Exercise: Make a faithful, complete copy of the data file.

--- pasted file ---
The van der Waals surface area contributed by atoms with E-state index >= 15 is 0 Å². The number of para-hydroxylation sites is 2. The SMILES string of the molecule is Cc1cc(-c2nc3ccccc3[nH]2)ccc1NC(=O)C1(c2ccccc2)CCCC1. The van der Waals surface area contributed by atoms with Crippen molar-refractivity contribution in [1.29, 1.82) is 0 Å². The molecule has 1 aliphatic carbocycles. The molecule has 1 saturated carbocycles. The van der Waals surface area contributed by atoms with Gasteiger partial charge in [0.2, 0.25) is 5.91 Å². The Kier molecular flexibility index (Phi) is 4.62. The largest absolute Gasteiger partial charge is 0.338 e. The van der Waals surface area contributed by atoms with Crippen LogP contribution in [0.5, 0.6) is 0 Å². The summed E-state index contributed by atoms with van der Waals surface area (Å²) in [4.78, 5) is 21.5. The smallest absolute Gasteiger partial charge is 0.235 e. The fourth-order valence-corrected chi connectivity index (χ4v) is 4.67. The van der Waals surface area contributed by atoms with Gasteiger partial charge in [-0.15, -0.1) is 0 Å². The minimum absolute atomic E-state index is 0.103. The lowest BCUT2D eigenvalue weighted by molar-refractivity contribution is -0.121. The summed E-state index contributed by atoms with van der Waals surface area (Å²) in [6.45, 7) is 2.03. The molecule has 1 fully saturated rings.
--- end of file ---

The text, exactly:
The van der Waals surface area contributed by atoms with E-state index >= 15 is 0 Å². The number of para-hydroxylation sites is 2. The SMILES string of the molecule is Cc1cc(-c2nc3ccccc3[nH]2)ccc1NC(=O)C1(c2ccccc2)CCCC1. The van der Waals surface area contributed by atoms with Crippen molar-refractivity contribution in [1.29, 1.82) is 0 Å². The molecule has 1 aliphatic carbocycles. The molecule has 1 saturated carbocycles. The van der Waals surface area contributed by atoms with Gasteiger partial charge in [0.2, 0.25) is 5.91 Å². The Kier molecular flexibility index (Phi) is 4.62. The largest absolute Gasteiger partial charge is 0.338 e. The van der Waals surface area contributed by atoms with Crippen LogP contribution in [0.5, 0.6) is 0 Å². The summed E-state index contributed by atoms with van der Waals surface area (Å²) in [4.78, 5) is 21.5. The smallest absolute Gasteiger partial charge is 0.235 e. The fourth-order valence-corrected chi connectivity index (χ4v) is 4.67. The van der Waals surface area contributed by atoms with Gasteiger partial charge in [-0.15, -0.1) is 0 Å². The minimum absolute atomic E-state index is 0.103. The lowest BCUT2D eigenvalue weighted by molar-refractivity contribution is -0.121. The summed E-state index contributed by atoms with van der Waals surface area (Å²) in [6.45, 7) is 2.03. The molecule has 1 fully saturated rings.